First Time Home Buyer Credit bill under consideration as explained by CPA

This is a summary of the tax changes in the Baucus-Reid substitute amendment to H.R. 3548:

  • “The first-time homebuyer credit, set to expire on November 30 under current law, would be expanded and liberalized as follows (changes 2 through 4 would apply for residences bought after the enactment date):
  • “(1) The credit would sunset on Apr. 30, 2010, but for those who enter into a written binding contract before May 1, 2010 (to close on the purchase of a principal residence before July 1, 2010), the credit would sunset on June 30, 2010.

    “(2) The credit would only be available for homes with a purchase price of $800,000 or less (currently there’s no price ceiling).

    “(3) The credit would not be restricted to first-time homebuyers. It could be claimed by taxpayers who have owned and used the same residence as their principal residences for any 5 consecutive-year period during the 8-year period ending on the date of the purchase of the subsequent principal residence (i.e., the one that would qualify them for a credit). However, the homebuyer credit for these “long-time residents” could not exceed $6,500.

    “(4) The modified AGI-based phaseout would be liberalized. The credit would begin to phase out for individuals with modified AGI above $125,000 ($225,000 for joint filers); currently the phaseout begins at $75,000 and $150,000 respectively.

      • “To help combat abuse of the homebuyer credit (see Newsstand e-mail 10/23/09), the amendment would include in IRS’s mathematical error authority any omission of the homebuyer credit recapture (this would apply for homes bought on or after the enactment date). This authority allows IRS to summarily assess mathematical or clerical errors without conducting an audit. Additionally, the credit would not be available to taxpayers who can be claimed as a dependent, or to those under age 18. New documentation requirements also would apply along with prohibitions against certain intrafamily purchases.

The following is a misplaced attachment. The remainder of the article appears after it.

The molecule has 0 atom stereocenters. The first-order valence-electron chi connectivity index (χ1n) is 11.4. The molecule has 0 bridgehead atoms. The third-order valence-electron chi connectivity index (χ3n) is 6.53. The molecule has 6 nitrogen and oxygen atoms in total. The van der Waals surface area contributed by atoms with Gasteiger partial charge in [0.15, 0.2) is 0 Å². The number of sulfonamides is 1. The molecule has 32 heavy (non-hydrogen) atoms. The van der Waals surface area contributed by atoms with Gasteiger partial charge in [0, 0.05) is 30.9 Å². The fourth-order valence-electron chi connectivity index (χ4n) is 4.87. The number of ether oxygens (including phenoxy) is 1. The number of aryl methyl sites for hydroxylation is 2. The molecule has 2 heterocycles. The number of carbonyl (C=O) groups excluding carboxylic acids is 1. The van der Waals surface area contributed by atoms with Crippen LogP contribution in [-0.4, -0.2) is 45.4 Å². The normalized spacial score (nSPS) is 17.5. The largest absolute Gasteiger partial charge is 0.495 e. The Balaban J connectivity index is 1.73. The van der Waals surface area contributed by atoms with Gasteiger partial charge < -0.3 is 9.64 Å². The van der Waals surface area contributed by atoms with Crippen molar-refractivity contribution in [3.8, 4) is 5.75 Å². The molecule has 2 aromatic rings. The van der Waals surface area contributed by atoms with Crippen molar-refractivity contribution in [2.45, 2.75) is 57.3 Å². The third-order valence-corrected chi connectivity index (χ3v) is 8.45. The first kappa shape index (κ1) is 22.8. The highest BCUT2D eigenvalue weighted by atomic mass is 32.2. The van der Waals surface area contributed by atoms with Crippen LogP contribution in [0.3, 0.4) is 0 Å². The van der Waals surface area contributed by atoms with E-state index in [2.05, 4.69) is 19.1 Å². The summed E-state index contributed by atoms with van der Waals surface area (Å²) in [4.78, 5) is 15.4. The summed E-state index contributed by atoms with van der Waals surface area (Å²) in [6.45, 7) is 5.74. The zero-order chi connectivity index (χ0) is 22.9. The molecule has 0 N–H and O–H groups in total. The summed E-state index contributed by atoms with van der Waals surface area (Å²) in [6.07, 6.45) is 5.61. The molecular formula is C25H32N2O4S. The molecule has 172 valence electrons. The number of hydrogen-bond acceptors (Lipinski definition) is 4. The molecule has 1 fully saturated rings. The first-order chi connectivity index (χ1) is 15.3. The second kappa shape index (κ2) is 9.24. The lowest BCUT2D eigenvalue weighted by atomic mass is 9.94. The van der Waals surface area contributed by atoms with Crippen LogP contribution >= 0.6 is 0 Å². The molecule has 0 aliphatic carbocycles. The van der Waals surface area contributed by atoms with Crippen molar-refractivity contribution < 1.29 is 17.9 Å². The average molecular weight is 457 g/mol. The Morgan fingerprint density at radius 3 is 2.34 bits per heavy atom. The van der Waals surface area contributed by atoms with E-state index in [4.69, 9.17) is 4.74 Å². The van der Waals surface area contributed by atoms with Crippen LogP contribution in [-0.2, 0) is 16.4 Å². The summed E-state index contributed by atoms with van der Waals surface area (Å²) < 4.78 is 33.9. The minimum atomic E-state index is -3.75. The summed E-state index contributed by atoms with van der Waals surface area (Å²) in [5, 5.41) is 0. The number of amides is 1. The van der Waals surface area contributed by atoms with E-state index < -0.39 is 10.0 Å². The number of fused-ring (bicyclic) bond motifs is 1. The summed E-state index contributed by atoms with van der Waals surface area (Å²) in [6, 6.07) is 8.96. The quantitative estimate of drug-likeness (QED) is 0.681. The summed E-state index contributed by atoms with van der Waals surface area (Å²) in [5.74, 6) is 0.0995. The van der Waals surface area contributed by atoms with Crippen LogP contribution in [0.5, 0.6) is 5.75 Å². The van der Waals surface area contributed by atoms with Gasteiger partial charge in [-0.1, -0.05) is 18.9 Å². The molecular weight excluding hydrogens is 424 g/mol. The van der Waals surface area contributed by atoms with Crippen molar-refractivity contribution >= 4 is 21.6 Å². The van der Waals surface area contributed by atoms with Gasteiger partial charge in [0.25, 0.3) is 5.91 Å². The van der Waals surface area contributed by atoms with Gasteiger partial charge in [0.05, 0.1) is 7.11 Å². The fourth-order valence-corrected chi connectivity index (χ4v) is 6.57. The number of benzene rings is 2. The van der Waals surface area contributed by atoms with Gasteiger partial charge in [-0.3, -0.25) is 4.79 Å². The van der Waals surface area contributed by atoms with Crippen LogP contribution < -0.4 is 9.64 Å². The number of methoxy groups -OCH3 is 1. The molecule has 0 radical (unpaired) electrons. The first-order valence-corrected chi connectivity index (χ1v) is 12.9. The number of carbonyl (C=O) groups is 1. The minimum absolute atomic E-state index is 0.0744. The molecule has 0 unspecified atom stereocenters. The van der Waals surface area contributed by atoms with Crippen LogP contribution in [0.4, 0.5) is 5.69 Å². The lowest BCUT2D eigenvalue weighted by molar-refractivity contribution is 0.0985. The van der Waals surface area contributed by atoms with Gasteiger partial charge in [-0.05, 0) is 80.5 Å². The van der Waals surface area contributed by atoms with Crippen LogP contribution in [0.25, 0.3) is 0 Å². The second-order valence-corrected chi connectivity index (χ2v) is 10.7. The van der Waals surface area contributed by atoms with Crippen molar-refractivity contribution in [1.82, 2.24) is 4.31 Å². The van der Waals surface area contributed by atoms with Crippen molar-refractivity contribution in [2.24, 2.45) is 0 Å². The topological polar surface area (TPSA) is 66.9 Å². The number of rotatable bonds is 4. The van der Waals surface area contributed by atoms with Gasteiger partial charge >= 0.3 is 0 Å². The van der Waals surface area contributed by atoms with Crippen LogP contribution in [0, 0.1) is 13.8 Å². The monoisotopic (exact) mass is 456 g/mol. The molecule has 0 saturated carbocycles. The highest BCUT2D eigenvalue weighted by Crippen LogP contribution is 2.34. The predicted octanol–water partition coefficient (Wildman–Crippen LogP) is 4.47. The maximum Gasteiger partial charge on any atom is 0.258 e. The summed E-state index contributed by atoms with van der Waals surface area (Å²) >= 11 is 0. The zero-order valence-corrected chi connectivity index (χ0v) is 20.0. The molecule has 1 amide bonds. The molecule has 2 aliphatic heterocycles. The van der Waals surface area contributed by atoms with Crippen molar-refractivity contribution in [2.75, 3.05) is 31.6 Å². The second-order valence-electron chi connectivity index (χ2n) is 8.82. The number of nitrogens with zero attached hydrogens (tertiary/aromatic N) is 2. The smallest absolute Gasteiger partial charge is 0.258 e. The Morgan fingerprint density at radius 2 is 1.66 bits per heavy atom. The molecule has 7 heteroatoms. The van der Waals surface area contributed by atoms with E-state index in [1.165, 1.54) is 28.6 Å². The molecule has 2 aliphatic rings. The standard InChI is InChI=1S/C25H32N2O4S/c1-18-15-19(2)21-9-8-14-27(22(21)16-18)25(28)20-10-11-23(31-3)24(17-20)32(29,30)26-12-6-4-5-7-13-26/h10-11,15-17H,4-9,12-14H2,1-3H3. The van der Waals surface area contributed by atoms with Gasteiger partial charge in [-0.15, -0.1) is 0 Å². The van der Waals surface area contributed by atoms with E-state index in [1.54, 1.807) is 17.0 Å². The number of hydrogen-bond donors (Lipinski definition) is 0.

• “The homebuyer-credit recapture requirement would be waived for military personnel, including members of the Foreign Service and intelligence community, forced to sell as a result of an official extended duty of service. Additionally, military personnel serving outside the U.S. for at least 90 days in 2009 or 2010 would have one additional year to qualify for the homebuyer credit. “

    As explained by Jim Turlington, CPA with Turlington, Reeves & Richard, PLLC – 16360 Park Ten Place, Suite 340, Houston, Texas 77084 – Office (281) 398-5661 Ext. 203 – Fax (281) 398-7409


    One Response to First Time Home Buyer Credit bill under consideration as explained by CPA

    1. christiborden says:

      This bill has passed and we are all very excited. This bill expands on the orginal in that it has increased the income limitations as well as offering a tax credit of up to $ 6500 for non-first time home buyers that qualify. This will be boon to the move-up or move-down market allowing those currently owning homes for the past 5 years, if I am correct, to qualify and to utilize this tax credit to off-set some of their closing or moving expenses. While I am not a fan of Big Government programs, this is one that I can stand behind as being helpful for our economy, our nation and Houston – in particular.

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